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Product Details

$15.95  $14.83
Columbia University Press
Publish Date
5.5 X 8.4 X 0.8 inches | 0.75 pounds

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About the Author

Margarita Khemlin (1960-2015) was born in Chernigov, Ukraine, and lived in Moscow. Her works were shortlisted for the Russian Booker Prize and the Big Book Prize. Her books include The Investigator (2015). Lisa C. Hayden has translated works from Russian including Eugene Vodolazkin's The Aviator, Solovyov and Larionov, and Laurus. She blogs at Lizok's Bookshelf, focusing on contemporary Russian fiction. Lara Vapnyar is a novelist whose most recent book is Still Here.


Through the defensive, abject, yet utterly seductive voice of its untrustworthy narrator, Klotsvog entices us to enter the suspect schemes and shameless denials that characterize the dailiness of Soviet Jewish lives. As a novel, it is so utterly honest, it will make you cringe.--Marianne Hirsch, author of The Generation of Postmemory: Writing and Visual Culture After the Holocaust
Like some of her predecessors--Jewish writers born in small Ukrainian towns--the talented Margarita Khemlin infused the lives of her characters with grand ambitions and luminous failures. A valuable and welcome addition to the growing body of Jewish-Russian literature in English translation.--Maxim D. Shrayer, author of A Russian Immigrant and editor of Voices of Jewish-Russian Literature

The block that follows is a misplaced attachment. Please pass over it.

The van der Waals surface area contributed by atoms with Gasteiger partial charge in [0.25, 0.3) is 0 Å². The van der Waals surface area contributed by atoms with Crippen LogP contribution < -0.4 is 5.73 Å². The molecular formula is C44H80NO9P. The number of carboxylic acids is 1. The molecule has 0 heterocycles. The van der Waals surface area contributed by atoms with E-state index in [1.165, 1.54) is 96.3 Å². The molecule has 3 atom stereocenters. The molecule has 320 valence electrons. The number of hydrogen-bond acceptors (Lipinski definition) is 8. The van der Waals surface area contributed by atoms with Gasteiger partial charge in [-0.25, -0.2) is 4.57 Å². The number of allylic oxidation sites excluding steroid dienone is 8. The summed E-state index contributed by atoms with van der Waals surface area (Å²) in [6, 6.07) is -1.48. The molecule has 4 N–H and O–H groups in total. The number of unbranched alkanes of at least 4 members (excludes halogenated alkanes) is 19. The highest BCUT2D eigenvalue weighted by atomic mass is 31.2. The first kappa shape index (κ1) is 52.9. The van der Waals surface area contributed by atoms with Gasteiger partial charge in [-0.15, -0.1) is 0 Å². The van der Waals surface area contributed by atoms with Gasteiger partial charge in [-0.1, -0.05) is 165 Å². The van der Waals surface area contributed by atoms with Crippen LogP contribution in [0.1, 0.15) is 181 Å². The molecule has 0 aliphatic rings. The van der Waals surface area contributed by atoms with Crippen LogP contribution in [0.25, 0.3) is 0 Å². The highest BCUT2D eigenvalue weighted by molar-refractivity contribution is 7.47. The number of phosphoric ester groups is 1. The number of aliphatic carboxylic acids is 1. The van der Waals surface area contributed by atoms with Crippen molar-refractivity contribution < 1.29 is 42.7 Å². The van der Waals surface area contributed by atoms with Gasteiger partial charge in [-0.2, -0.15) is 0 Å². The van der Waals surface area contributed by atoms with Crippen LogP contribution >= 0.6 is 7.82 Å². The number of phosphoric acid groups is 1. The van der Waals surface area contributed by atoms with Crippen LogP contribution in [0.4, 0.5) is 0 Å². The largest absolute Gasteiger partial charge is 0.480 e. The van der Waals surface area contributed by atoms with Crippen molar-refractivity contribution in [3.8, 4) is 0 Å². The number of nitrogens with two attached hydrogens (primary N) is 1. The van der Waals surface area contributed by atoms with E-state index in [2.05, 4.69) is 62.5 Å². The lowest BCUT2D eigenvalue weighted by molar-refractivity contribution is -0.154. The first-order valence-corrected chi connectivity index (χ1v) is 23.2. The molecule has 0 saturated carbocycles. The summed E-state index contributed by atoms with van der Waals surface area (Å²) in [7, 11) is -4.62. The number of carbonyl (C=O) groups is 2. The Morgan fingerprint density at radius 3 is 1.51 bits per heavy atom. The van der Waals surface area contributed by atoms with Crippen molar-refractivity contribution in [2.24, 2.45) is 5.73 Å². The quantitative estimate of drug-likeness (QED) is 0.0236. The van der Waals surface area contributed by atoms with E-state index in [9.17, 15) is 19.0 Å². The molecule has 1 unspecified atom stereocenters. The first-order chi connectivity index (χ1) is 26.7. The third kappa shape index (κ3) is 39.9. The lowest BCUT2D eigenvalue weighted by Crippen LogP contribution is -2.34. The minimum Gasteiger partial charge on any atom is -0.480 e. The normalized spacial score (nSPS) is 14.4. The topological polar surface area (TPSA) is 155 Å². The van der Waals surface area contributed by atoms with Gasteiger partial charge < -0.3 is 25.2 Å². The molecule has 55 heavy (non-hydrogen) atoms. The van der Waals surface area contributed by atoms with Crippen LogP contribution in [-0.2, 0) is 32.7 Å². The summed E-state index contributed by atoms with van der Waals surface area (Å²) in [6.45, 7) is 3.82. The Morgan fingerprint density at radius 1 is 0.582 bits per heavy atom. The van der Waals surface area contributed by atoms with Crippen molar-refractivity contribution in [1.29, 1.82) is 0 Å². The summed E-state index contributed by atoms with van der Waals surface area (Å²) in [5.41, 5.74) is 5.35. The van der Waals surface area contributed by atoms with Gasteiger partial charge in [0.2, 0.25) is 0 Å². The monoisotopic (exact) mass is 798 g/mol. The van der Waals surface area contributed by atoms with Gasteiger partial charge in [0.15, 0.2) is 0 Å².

Truly a masterpiece of Russian fiction.--Brian Horowitz, author of Empire Jews: Jewish Nationalism and Acculturation in Nineteenth- and Early Twentieth-Century Russia
Masterful . . . The storytelling is sumptuous throughout, and Klotsvog is also memorable for its bold grasp on the legacy of anxiety . . . Between the suffering of the past and the fear of the future, Khemlin shows how our relationship with love can be determined by our reckoning with ancestral pain.--Yelena Moskovich "Times Literary Supplement"
Maya Abramovna Klotsvog is materialistic and manipulative. She's a kind of Soviet Becky Sharp, in a 1950s version of Vanity Fair, trying to survive in a hostile world. . . . In giving voice to this complex, wounded character, Khemlin invites us to empathize even as we judge and to better understand our own common, terrified, irrational humanity.--Phoebe Taplin "Los Angeles Review of Books"
In many ways, Khemlin has written the picaresque novel for the Soviet Era. . . . Maya Klotsvog's life recalls a Jew-ish adage men-tioned in the novel, ​'The house is burn-ing but the clock still keeps time.' We see a life that moves forward even while it smolders. Her survival is triumphant, as is this novel.--Austin Sanchez-Moran "Jewish Book Council"
Khemlin has created an unforgettable character and opened a window onto a world more people should know about.--Marissa Moss "New York Journal of Books"
Funny and enraging, moving and deeply felt. . . . A subtle, nuanced take on one apparently selfish woman and the difficult choices she makes.-- "Kirkus Reviews"
Klotsvog is a story of everyday darkness told by the ultimate unreliable narrator. Armed with endless justifications, Maya's compelled by the power of what she sheds, whether it's her Jewish heritage, her Ukrainian roots, her failed relationships, or her self-awareness. Yet part of what makes her confusing and compelling is the core of practical ambition, survivorship, and threat that lies beneath her vanity. As Maya vibrates on a frequency between ruthless self-determination and charming narcissism, Klotsvog infects its audience with a compulsion to determine which dominates.-- "Foreword Reviews"

This singular novel is simultaneously an intimate portrait of a woman who does not see the consequences of her actions and an exploration of the corrosive effects of anti-Semitism on individuals and society. Set after World War II, it feels eerily timely. A most necessary read.

--Aviya Kushner, author of The Grammar of God and language columnist at The Forward